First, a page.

To describe state schools Superintendent Janet Barresi as a lightning rod might be an understatement.
Democrats aren't the only ones taking verbal shots at the Republican superintendent.
This past week 20 Republican lawmakers announced their endorsements of Joy Hofmeister, a Republican, who has been exploring the idea of running for superintendent, but has not yet officially announced her candidacy.
“I think this is maybe unprecedented, but I think the nature of how she (Barresi) has ruled has brought this about,” said House Republican Whip Todd Thomsen, of Ada. “It's ‘do this or we'll just run right over you.'”
Sam Stone, Barresi's campaign manager, attributed the Republican lawmakers' endorsement of Barresi's opponent to Barresi's push for “meaningful reforms.”
Stone described the changes as “painful” but “also necessary.”
“I think if you look at all the reforms that are out there, they're difficult,” he said. “We know … that there are a lot of folks who would prefer to return to the status quo.”
One hot-button issue has been the Barresi administration's implementation of a system that grades schools on an A to F performance scale designed to give parents a better idea of the quality of schools their children attend.
Many schools fared poorly and there has been outcry from teachers and school administrators, as well as the state lawmakers who represent them.
However, Rep. Lee Denney, R-Cushing, said her problems with Barresi have nothing to do with opposing reforms, since Denney authored the A-F grading scale bill and is a strong supporter of many of the other reform efforts.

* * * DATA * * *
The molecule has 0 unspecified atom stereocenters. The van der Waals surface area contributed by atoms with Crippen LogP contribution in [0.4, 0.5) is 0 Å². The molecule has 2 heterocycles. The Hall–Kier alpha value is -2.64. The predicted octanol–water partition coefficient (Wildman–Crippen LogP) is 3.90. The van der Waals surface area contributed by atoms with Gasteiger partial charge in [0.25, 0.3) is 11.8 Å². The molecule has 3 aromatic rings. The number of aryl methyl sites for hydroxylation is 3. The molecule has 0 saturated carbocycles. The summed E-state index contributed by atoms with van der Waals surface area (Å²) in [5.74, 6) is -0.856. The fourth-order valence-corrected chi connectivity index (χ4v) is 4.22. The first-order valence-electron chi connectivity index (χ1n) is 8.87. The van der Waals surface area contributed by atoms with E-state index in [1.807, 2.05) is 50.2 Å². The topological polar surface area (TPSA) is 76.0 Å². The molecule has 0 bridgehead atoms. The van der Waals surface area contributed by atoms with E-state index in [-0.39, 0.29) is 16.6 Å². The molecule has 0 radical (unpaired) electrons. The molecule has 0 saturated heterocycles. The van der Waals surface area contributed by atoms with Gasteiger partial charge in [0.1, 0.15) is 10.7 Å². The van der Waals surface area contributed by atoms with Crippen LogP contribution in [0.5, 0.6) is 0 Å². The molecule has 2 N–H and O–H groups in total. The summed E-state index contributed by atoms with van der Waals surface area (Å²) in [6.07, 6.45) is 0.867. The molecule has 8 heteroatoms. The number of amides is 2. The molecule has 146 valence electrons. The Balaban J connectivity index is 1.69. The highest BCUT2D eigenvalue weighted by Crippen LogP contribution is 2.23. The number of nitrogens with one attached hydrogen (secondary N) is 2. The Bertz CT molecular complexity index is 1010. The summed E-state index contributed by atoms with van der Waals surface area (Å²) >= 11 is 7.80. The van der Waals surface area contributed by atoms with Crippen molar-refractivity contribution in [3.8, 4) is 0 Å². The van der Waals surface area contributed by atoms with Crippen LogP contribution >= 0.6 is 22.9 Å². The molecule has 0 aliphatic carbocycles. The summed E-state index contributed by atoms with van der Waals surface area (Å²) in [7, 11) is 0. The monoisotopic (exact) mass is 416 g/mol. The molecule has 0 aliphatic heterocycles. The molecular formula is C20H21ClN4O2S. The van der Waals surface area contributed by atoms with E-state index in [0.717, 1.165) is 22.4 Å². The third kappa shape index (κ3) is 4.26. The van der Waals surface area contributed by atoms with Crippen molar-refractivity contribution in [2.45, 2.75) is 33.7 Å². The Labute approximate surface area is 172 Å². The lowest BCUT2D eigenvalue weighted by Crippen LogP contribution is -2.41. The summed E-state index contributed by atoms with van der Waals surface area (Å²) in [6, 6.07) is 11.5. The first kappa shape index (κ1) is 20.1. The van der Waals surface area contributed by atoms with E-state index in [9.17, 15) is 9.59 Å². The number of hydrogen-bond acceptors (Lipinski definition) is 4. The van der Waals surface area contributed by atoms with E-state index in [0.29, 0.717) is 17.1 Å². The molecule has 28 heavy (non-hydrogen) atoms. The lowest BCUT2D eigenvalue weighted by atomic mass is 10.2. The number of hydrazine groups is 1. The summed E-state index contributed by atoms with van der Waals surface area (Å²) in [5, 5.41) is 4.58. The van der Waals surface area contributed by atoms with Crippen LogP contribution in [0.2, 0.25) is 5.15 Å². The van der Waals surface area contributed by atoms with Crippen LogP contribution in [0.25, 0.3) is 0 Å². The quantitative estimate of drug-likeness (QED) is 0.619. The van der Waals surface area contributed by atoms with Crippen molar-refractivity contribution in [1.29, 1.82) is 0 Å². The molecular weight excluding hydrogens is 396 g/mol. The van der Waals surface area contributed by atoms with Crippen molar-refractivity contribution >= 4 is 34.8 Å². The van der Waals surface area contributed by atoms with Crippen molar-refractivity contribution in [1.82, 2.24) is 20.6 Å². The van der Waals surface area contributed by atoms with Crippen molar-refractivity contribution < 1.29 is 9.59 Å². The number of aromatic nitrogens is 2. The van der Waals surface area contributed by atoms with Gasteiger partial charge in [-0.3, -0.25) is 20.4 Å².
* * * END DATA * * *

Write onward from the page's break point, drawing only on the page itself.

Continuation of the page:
“I work in education quite a bit and I just see a disconnect between the state Department of Education and our schools and our school leaders,” Denney said.
Thomsen said no single incident has triggered legislators' opposition to Barresi and that lawmakers who endorsed her opponent have differing opinions on changes Barresi has implemented.
“I think, more than anything, most everybody is opposed to the manner in which those reforms have been implemented by the state superintendent,” he said.
“She has consistently been unwilling to consider anything outside of absolutely what she wants,” Thomsen said. “I think that has created a negative environment, a lack of trust and I think that's reflected in the legislators who have stepped up and said, ‘We need a change. This isn't working.'”
“I think it's really a misunderstanding on the superintendent's part of her role,” Thomsen said. “She's not supposed to rule the legislators.”
State Rep. Gus Blackwell, R-Laverne, said he is looking for a candidate who will listen.
“I would say that probably the people that are on that list that support Joy have a variety of reasons, but I do think there is disappointment in both the direction the department is heading, the way it has handled issues and just the day-to-day functioning of the office of the agency itself,” Blackwell said.
State Rep. Lewis Moore, R-Arcadia, said he's not happy with the amount of progress that has been made by Barresi, but said he may be expecting too much.
“I'm not sure if anybody can fix this thing,” he said.
Other Republican lawmakers identified by Hofmeister's campaign as having endorsed her included Sen. Patrick Anderson, of Enid; Rep. Don Armes, of Faxon; Sen. Don Barrington, of Lawton; Rep. Dennis Casey, of Morrison; Rep. David Derby, of Owasso; Rep. Dale DeWitt, of Braman; Sen. Eddie Fields, of Wynona; Sen. A.J. Griffin, of Guthrie; Rep. Katie Henke, of Tulsa; Rep. Arthur Hulbert, of Fort Gibson; Rep. Skye McNiel of Bristow; Rep. Glen Mulready, of Tulsa; Rep. Jadine Nollan, of Sand Springs; Rep. Charles Ortega, of Altus; Rep. Dustin Roberts, of Durant; and Sen. Frank Simpson, of Ardmore.
Stone said Barresi has her share of supporters within the Legislature, but the campaign isn't ready to release the names of her endorsers.